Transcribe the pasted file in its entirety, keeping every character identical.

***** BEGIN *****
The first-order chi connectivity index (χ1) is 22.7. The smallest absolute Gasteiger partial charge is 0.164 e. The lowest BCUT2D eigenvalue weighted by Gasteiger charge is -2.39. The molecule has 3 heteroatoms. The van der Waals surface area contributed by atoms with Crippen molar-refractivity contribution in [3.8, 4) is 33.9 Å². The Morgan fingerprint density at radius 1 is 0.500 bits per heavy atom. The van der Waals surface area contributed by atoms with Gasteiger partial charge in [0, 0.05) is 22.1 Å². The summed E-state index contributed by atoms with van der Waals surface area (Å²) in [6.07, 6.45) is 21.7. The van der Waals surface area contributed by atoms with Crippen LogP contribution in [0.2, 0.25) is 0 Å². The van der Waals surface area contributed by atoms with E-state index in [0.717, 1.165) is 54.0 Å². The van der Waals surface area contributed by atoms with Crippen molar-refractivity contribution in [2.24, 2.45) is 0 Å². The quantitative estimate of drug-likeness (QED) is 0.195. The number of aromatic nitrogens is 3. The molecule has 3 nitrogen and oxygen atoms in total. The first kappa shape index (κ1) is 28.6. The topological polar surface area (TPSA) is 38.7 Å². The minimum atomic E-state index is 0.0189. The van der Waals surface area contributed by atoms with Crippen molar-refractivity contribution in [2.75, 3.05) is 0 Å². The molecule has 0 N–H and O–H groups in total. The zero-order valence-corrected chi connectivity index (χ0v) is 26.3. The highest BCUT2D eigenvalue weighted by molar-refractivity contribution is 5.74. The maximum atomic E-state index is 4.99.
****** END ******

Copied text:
The first-order chi connectivity index (χ1) is 22.7. The smallest absolute Gasteiger partial charge is 0.164 e. The lowest BCUT2D eigenvalue weighted by Gasteiger charge is -2.39. The molecule has 3 heteroatoms. The van der Waals surface area contributed by atoms with Crippen molar-refractivity contribution in [3.8, 4) is 33.9 Å². The Morgan fingerprint density at radius 1 is 0.500 bits per heavy atom. The van der Waals surface area contributed by atoms with Gasteiger partial charge in [0, 0.05) is 22.1 Å². The summed E-state index contributed by atoms with van der Waals surface area (Å²) in [6.07, 6.45) is 21.7. The van der Waals surface area contributed by atoms with Crippen LogP contribution in [0.2, 0.25) is 0 Å². The van der Waals surface area contributed by atoms with E-state index in [0.717, 1.165) is 54.0 Å². The van der Waals surface area contributed by atoms with Crippen molar-refractivity contribution in [2.24, 2.45) is 0 Å². The quantitative estimate of drug-likeness (QED) is 0.195. The number of aromatic nitrogens is 3. The molecule has 3 nitrogen and oxygen atoms in total. The first kappa shape index (κ1) is 28.6. The topological polar surface area (TPSA) is 38.7 Å². The minimum atomic E-state index is 0.0189. The van der Waals surface area contributed by atoms with Crippen molar-refractivity contribution in [2.75, 3.05) is 0 Å². The molecule has 0 N–H and O–H groups in total. The zero-order valence-corrected chi connectivity index (χ0v) is 26.3. The highest BCUT2D eigenvalue weighted by molar-refractivity contribution is 5.74. The maximum atomic E-state index is 4.99.